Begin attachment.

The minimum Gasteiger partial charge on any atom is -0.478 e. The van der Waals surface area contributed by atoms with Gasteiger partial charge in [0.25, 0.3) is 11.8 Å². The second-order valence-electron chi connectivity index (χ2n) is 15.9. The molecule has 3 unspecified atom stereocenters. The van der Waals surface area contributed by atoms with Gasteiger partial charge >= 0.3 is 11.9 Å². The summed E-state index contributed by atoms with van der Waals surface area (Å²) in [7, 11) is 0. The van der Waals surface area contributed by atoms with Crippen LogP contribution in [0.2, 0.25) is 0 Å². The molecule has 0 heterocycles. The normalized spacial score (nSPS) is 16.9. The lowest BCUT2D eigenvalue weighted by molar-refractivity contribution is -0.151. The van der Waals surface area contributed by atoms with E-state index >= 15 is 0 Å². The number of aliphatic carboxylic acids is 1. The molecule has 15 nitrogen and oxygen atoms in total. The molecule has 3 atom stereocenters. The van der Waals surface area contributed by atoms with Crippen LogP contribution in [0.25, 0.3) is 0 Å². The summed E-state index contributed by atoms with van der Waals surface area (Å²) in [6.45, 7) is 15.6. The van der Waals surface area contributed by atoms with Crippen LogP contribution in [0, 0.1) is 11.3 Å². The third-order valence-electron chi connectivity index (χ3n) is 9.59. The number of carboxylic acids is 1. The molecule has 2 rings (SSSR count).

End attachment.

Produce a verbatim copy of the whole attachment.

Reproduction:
The minimum Gasteiger partial charge on any atom is -0.478 e. The van der Waals surface area contributed by atoms with Gasteiger partial charge in [0.25, 0.3) is 11.8 Å². The second-order valence-electron chi connectivity index (χ2n) is 15.9. The molecule has 3 unspecified atom stereocenters. The van der Waals surface area contributed by atoms with Gasteiger partial charge >= 0.3 is 11.9 Å². The summed E-state index contributed by atoms with van der Waals surface area (Å²) in [7, 11) is 0. The van der Waals surface area contributed by atoms with Crippen LogP contribution in [0.2, 0.25) is 0 Å². The molecule has 0 heterocycles. The normalized spacial score (nSPS) is 16.9. The lowest BCUT2D eigenvalue weighted by molar-refractivity contribution is -0.151. The van der Waals surface area contributed by atoms with E-state index >= 15 is 0 Å². The number of aliphatic carboxylic acids is 1. The molecule has 15 nitrogen and oxygen atoms in total. The molecule has 3 atom stereocenters. The van der Waals surface area contributed by atoms with Crippen LogP contribution in [0.25, 0.3) is 0 Å². The summed E-state index contributed by atoms with van der Waals surface area (Å²) in [6.45, 7) is 15.6. The van der Waals surface area contributed by atoms with Crippen LogP contribution in [0, 0.1) is 11.3 Å². The third-order valence-electron chi connectivity index (χ3n) is 9.59. The number of carboxylic acids is 1. The molecule has 2 rings (SSSR count).